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Spending on Valentine's Day boosts business and the economy

Spending on Valentine's Day boosts business and the economy

Tell me the details: From family-run flower farms in Washington state to small chocolate-making businesses in Arkansas, American businesses bring this special day to life for families, couples, and Galentines across the country.

Economic impact: Valentine's Day is more than just cards and candy, it's a time when Americans show the special people in their lives how much they mean to them, and it's brought to consumers by American businesses.

As kids start writing and stamping their Valentine's cards and couples make dining reservations, businesses are in full swing to provide Americans with the perfect gift or experience to make their day special.

Valentine's Day is an economic driver

The holiday is an economic driver for businesses of all types in communities across the country.

  • National Retail Federation (NRF) Estimates 53% of consumers plan to celebrate Valentine's Day $25.8 billion It will be spent on the holiday this year, or about $185.81 per household.

Highest spending on Valentine's Day: It's no surprise that chocolate and other sweets reign supreme on Valentine's Day, with candy accounting for 57% of Valentine's Day spending.

Whether purchased from a local florist, flower delivery service, or neighborhood grocery store, flowers remain an integral part of the Valentine's Day holiday.

  • American Florists Association Reports 250 million roses They are prepared alone by American florists for Valentine's Day, with Cupid being the number one holiday for florists and flower buyers.

Restaurants and retail see a spike on Valentine's Day

Dining out also represents a larger portion of consumer spending on Valentine's Day.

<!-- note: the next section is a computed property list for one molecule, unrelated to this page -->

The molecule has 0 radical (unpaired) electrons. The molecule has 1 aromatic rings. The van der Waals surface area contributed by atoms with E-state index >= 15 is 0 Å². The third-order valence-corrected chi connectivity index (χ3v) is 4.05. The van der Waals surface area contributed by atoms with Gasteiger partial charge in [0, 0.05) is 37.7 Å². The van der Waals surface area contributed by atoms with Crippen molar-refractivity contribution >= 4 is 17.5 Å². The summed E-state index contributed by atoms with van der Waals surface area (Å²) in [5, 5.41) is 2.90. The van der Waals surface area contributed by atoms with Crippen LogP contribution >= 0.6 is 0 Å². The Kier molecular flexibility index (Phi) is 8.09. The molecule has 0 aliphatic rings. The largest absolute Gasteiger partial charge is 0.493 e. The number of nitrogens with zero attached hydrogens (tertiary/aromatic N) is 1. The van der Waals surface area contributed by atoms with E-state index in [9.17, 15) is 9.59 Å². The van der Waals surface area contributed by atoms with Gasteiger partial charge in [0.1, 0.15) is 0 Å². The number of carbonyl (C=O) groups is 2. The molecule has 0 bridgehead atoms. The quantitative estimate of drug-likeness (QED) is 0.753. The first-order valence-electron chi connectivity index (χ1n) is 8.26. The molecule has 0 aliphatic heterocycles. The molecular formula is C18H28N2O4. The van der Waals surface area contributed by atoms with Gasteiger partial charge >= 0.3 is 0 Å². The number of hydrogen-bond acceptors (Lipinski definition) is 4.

• National Restaurant Association He tells the chamber they expect 60 million adults will go out to a restaurant for a special meal on Valentine's Day this year.
  • Additionally, 35 million adults are expected to order takeout or delivery from a restaurant for a special Valentine's Day meal at home, consisting of either the full meal or portions of the meal.

  • Are you looking for last minute deals? National Restaurant Association Nearly 40% of Americans report Celebrate Valentine's Day after the fact to get a better deal, so look for restaurants offering deals and specials a few days after February 14.

Retail is also seeing an uptick on Valentine's Day, including the jewelry and apparel industries, which plan to see a record $6.4 billion in spending and $3 billion in sales this holiday. respectively.

Chocolate Chocolate Based in Washington, D.C., it has been offering customers Valentine's Day treats and treats since 1984, and has grown into a beloved shop in the nation's capital.

  • From the first Valentine's Day in 1984 to today, the traffic the store receives each year is a testament to the store's dedication to crafting personalized treats and gifts for everyone who walks through its doors.

  • “We want to stay small because we want to be out there,” said Ginger Park, who owns the chocolate company with her sister, Frances. “I own the business but I also pack boxes behind the counter because that's what I love to do.”

The Big Picture

All this spending adds to economic opportunities for businesses of all sizes. Using survey data from the NRF, the Chamber calculated the economic impact of Valentine's Day in more than 300 metro areas across the country. Learn about the potential impact in your area.

How has your city been affected?

Using data from the National Retail Federation, the chamber calculated how much consumers would spend in all 386 U.S. metro areas. Track spending in our searchable database.

minimum: On Valentine's Day, Cupid's arrows not only pierce hearts, but also increase economic activity. As families and lovebirds embrace the spirit of the day, industries from chocolatiers to retailers are feeling the love, reminding us that even Cupid knows the value of a good business deal.

About the authors

Nicholas Molinari

Nicholas Molinari is coordinator of the health, economic, and tax policy teams at the U.S. Chamber of Commerce.

Read more

Rachel Leadbeater

Rachel Leadbeater

Rachel Ledbetter is senior director of communications and strategy at the U.S. Chamber of Commerce.

Read more

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